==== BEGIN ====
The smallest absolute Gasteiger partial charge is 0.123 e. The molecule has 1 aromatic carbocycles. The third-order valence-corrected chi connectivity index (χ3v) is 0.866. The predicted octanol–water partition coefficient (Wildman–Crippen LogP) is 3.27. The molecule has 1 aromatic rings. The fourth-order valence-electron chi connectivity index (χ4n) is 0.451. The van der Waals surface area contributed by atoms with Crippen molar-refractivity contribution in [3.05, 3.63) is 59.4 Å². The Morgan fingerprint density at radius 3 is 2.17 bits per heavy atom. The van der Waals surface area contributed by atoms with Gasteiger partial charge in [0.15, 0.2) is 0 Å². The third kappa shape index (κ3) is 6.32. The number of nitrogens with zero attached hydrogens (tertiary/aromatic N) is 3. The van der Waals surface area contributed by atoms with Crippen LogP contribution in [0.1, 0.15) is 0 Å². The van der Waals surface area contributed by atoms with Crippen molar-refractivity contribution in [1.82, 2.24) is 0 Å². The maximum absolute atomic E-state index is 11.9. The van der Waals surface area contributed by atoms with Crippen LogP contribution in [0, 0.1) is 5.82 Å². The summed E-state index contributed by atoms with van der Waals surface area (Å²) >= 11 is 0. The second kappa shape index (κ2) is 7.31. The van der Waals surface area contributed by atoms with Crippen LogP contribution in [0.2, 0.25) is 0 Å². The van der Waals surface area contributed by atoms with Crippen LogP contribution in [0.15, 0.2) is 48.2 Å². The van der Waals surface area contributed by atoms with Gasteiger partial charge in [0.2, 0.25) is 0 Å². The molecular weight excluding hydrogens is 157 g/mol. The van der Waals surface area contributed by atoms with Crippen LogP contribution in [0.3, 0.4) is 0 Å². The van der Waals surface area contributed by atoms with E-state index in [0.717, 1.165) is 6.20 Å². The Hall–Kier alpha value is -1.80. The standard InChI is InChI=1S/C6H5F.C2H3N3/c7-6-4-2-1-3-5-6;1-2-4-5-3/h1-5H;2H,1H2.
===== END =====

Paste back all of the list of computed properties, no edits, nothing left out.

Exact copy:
The smallest absolute Gasteiger partial charge is 0.123 e. The molecule has 1 aromatic carbocycles. The third-order valence-corrected chi connectivity index (χ3v) is 0.866. The predicted octanol–water partition coefficient (Wildman–Crippen LogP) is 3.27. The molecule has 1 aromatic rings. The fourth-order valence-electron chi connectivity index (χ4n) is 0.451. The van der Waals surface area contributed by atoms with Crippen molar-refractivity contribution in [3.05, 3.63) is 59.4 Å². The Morgan fingerprint density at radius 3 is 2.17 bits per heavy atom. The van der Waals surface area contributed by atoms with Gasteiger partial charge in [0.15, 0.2) is 0 Å². The third kappa shape index (κ3) is 6.32. The number of nitrogens with zero attached hydrogens (tertiary/aromatic N) is 3. The van der Waals surface area contributed by atoms with Crippen LogP contribution in [0.1, 0.15) is 0 Å². The van der Waals surface area contributed by atoms with Crippen molar-refractivity contribution in [1.82, 2.24) is 0 Å². The maximum absolute atomic E-state index is 11.9. The van der Waals surface area contributed by atoms with Crippen LogP contribution in [0, 0.1) is 5.82 Å². The summed E-state index contributed by atoms with van der Waals surface area (Å²) >= 11 is 0. The second kappa shape index (κ2) is 7.31. The van der Waals surface area contributed by atoms with Crippen LogP contribution in [0.2, 0.25) is 0 Å². The van der Waals surface area contributed by atoms with Crippen LogP contribution in [0.15, 0.2) is 48.2 Å². The van der Waals surface area contributed by atoms with Gasteiger partial charge in [0.2, 0.25) is 0 Å². The molecular weight excluding hydrogens is 157 g/mol. The van der Waals surface area contributed by atoms with Crippen LogP contribution in [0.3, 0.4) is 0 Å². The van der Waals surface area contributed by atoms with E-state index in [0.717, 1.165) is 6.20 Å². The Hall–Kier alpha value is -1.80. The standard InChI is InChI=1S/C6H5F.C2H3N3/c7-6-4-2-1-3-5-6;1-2-4-5-3/h1-5H;2H,1H2.